In case you don't have time to go to Powerline for a while, you should at least enjoy this John Hinderaker paragraph right now:

Pop the champagne corks, conservatives. Roberts is a fantastic choice, a brilliant and bulletproof conservative. And it was fun to see Pat Leahy and Chuck Schumer on television tonight; they looked just awful. After President Bush's terrific, upbeat presentation of Roberts, and Roberts' graceful, brief talk, Leahy and Schumer sounded like they had just dropped in from another planet. They were dour, hateful, and came across as sad and pathetic minions who have been sent on a hopeless mission by their bosses at "People for the American Way.


Tuesday, July 19, 2005

An excellent Wilson/Rove summary

Looking for an excellent Wilson/Rove summary?

Then read today's lead editorial in the Washington Times. It's detailed, understandable and dispassionate.

But be warned. The editorial's headline, "Knifing Rove, whitewashing Wilson-Palme," suggests it's a fire-breather.

If you have levelheaded friends who don't care for Carl Rove or President Bush and have followed the Wilson/Palme/Rove saga with interest, ask them to read the editorial and point out anything that's not true and fairly stated.

Will it be Justice Priscilla Owen?

Tom Goldstein at The Supreme Court Nomination Blog stand by his prediction that President Bush will nominate Appellate Court Justice Priscilla Owen.

Goldstein also comments and links to an article in The Hill on likely nominees.

Today was my first visit to The Supreme Court Nomination Blog. It's first-rate with many links to sites relevant to the nomination process including The White House and Senate Judiciary sites, interest group sites categorized by Liberal and Conservative, and many more. Take a look.

Hat Tip: Michelle Malkin

Monday, July 18, 2005

Some Novak reporting goes unchallenged

At there's a story on the Wilson/Palme tale that's a classic hit piece. Primary targets: Rove and Libby. Objective: Hurt Bush.

But the Tom Hamburger and Peter Wallstein story does provide a surely unintended laugh in this sentence:

(Wilson) said a friend who saw Novak on the street reported that Novak told him, "Wilson is an asshole and his wife works for the CIA."

When Wilson pauses for breath, do you think he'll notice no one's challenging either of Novak findings?

Grand imam's statement is newsworthy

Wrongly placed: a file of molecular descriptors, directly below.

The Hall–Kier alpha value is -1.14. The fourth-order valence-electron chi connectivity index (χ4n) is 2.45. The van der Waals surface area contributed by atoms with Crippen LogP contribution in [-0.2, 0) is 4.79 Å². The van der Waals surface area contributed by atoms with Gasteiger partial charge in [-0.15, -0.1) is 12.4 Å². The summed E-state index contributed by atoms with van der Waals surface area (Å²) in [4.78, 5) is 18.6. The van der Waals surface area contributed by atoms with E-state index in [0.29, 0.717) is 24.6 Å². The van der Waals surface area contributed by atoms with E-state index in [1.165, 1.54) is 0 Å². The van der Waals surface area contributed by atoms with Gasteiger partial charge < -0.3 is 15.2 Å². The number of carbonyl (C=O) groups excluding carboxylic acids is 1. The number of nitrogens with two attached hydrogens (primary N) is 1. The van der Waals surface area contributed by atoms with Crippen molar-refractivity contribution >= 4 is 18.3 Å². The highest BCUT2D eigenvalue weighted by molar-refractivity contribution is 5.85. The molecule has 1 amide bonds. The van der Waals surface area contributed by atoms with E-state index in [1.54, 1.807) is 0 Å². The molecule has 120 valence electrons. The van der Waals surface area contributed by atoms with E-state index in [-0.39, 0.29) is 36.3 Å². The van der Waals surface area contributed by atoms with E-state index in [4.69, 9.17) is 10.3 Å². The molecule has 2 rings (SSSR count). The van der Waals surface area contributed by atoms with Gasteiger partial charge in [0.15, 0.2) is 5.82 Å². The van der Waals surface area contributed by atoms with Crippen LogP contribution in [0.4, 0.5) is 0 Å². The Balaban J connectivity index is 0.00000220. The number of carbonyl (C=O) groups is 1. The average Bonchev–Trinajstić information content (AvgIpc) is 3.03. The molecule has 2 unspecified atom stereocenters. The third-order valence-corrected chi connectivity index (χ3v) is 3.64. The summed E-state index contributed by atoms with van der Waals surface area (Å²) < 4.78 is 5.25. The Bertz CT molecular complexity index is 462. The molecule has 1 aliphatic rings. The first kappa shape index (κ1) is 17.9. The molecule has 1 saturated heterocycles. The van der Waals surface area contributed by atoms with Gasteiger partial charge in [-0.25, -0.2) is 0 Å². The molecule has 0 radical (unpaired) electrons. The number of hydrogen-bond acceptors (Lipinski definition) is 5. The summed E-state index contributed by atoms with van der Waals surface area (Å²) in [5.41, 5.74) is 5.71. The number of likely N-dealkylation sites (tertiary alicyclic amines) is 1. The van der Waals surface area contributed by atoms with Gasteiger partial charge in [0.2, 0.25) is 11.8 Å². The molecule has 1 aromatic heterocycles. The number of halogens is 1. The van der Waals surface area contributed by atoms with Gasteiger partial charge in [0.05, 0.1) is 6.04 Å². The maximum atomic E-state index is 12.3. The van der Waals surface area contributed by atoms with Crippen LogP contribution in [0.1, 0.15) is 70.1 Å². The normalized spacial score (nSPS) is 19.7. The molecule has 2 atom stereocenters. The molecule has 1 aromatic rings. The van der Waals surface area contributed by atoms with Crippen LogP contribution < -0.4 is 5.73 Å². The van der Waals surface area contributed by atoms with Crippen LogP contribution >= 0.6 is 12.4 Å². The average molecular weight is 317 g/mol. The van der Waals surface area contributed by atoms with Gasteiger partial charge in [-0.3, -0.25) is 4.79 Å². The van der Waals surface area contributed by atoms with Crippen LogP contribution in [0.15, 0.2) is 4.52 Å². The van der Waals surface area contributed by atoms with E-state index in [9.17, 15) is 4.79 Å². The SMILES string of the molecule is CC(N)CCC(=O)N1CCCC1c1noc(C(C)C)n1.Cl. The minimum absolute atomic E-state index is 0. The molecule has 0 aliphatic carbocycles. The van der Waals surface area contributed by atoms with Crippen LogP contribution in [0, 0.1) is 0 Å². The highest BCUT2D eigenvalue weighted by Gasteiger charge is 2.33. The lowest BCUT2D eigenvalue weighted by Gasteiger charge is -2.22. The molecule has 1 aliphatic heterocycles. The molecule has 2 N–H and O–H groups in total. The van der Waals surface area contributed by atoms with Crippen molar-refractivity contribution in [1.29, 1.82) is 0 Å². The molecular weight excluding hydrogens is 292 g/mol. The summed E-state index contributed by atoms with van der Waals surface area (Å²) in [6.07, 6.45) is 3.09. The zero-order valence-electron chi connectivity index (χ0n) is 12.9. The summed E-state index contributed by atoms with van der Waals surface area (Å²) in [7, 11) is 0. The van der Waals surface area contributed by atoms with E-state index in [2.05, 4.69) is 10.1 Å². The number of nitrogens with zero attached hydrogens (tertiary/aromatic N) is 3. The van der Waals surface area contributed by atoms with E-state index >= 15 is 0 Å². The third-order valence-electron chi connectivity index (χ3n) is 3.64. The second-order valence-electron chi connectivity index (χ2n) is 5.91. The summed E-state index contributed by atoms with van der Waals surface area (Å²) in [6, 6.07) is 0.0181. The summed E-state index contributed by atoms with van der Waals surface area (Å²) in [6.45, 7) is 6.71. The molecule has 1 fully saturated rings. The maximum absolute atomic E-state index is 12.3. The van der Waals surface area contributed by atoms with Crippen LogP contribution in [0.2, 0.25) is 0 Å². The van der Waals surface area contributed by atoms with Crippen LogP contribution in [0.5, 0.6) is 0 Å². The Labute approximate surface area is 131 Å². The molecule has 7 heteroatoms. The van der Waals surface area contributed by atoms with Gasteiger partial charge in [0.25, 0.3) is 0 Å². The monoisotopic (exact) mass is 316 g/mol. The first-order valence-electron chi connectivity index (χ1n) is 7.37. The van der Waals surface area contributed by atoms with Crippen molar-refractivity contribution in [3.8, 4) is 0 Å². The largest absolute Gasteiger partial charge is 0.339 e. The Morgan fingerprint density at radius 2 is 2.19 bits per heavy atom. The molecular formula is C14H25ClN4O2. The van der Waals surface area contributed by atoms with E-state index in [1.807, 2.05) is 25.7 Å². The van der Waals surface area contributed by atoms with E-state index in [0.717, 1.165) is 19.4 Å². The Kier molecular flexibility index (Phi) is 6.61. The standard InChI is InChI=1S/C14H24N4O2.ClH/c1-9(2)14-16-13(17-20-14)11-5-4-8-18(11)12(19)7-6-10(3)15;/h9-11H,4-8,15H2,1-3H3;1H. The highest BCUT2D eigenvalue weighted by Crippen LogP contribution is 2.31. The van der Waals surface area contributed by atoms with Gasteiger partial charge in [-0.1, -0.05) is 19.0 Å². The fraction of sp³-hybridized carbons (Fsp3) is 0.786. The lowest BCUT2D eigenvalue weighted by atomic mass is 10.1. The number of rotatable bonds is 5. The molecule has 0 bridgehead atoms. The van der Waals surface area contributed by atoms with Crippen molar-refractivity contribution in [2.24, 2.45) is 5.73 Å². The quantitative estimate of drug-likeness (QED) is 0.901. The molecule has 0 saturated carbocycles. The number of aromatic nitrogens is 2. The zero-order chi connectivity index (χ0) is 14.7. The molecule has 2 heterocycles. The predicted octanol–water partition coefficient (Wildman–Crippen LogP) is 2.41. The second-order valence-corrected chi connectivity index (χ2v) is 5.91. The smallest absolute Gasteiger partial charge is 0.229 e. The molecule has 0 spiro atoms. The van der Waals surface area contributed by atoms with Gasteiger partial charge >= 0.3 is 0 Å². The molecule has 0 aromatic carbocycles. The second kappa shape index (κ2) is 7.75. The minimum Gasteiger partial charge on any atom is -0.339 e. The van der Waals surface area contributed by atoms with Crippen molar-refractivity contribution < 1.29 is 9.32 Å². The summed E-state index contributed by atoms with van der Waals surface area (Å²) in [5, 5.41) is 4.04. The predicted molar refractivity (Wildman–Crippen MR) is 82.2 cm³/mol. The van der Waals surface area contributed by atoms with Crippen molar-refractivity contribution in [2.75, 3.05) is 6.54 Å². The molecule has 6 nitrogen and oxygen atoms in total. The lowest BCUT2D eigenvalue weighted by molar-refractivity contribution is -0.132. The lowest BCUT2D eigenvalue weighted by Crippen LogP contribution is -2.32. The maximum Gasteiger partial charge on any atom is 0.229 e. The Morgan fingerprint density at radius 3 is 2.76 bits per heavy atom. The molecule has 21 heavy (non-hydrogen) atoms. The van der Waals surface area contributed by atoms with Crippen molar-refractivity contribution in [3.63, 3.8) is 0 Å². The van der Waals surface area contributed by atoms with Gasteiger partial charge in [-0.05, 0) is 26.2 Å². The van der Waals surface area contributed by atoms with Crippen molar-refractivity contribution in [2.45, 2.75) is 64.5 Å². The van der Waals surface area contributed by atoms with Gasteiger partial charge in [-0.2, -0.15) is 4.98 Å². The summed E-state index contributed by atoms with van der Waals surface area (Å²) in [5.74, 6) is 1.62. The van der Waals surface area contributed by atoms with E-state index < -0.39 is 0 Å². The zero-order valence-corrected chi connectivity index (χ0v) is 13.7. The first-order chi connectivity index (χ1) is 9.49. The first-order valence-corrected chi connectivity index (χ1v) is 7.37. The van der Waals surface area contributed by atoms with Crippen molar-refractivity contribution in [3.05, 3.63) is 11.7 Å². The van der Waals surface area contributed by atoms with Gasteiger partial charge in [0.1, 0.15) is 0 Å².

At you'll find an article that begins:

The grand imam of Egypt's Al Azhar Mosque, the Sunni world's most prestigious seat of learning, called on the people of Iraq to unite to rid the country of terrorists and urged other countries to help.

"The Iraqis, men, women, children and elderly people should unite and work solidly together to chase those evil terrorists everywhere until Iraq's land is purged of their filth and viciousness," Mohammad Saeed Tantawi said in a statement on Thursday.

"All other countries and individuals should extend help to Iraq to enable its people to exterminate those wantons and despots," Tantawi said.

Why aren't MSM news organizations paying more attention to the grand imam's statement?

Did anyone see it reported in the Raleigh News & Observer?

You can read the whole article here.

Hat Tip:

On Wilson's story: Malkin gives no cover to MSM

Could you believe MSM news organizations are ignoring or underreporting details of the who, how and why of Valerie Palme's outing?

Michelle Malkin posts this morning with a link to an Andrew McCarthy article at NRO online: "Did the CIA 'Out' Valerie Palme?"

McCarthy points to important information regarding Palme that should be getting lots of MSM attention.

Malkin urges us to ask NY Times public editor Byron Calame why the Times isn't reporting on the information McCarthy provides.

Malkin's post has Calame's e-mail and snail mail addresses and phone number. Take a look. Then I think you'll go straight to McCarthy's article.

Sunday, July 17, 2005

Outing of Time reporter's wife upsets many

(Welcome Mudville Gazette readers and others. This is a humor piece with some stuff made up. But the matter of Matt Cooper's wife being a Democratic activist and confidant of Senator Clinton is absolutely true; hence the links. I hope you enjoy my "reporting.")

Major MSM news organizations and Democrats are expected to demand an independent council investigation to determine the identity of the person or persons who outed Time Magazine reporter Matt Cooper's wife, Clinton advisor and Democratic strategist Mandy Grunwald.

Neither Cooper nor Grunwald, described by the Washington Post as a "confidante" of Senator Hillary Clinton, was available for comment.